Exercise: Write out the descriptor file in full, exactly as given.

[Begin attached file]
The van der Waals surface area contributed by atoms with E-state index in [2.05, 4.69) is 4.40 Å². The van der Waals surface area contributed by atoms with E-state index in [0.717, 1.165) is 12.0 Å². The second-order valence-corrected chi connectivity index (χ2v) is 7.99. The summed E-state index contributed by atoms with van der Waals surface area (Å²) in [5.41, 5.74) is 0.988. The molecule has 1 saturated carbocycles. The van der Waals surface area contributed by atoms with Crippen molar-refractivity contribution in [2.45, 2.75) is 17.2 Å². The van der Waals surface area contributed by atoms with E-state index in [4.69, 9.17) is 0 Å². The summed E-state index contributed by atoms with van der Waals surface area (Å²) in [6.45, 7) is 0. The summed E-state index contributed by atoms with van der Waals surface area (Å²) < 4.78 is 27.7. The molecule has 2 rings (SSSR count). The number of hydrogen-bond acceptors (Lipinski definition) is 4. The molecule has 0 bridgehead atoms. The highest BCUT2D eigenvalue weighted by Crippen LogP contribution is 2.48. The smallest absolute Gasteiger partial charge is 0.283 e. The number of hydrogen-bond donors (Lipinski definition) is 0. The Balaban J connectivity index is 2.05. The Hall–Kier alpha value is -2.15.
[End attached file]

The van der Waals surface area contributed by atoms with E-state index in [2.05, 4.69) is 4.40 Å². The van der Waals surface area contributed by atoms with E-state index in [0.717, 1.165) is 12.0 Å². The second-order valence-corrected chi connectivity index (χ2v) is 7.99. The summed E-state index contributed by atoms with van der Waals surface area (Å²) in [5.41, 5.74) is 0.988. The molecule has 1 saturated carbocycles. The van der Waals surface area contributed by atoms with Crippen molar-refractivity contribution in [2.45, 2.75) is 17.2 Å². The van der Waals surface area contributed by atoms with E-state index in [4.69, 9.17) is 0 Å². The summed E-state index contributed by atoms with van der Waals surface area (Å²) in [6.45, 7) is 0. The summed E-state index contributed by atoms with van der Waals surface area (Å²) < 4.78 is 27.7. The molecule has 2 rings (SSSR count). The number of hydrogen-bond acceptors (Lipinski definition) is 4. The molecule has 0 bridgehead atoms. The highest BCUT2D eigenvalue weighted by Crippen LogP contribution is 2.48. The smallest absolute Gasteiger partial charge is 0.283 e. The number of hydrogen-bond donors (Lipinski definition) is 0. The Balaban J connectivity index is 2.05. The Hall–Kier alpha value is -2.15.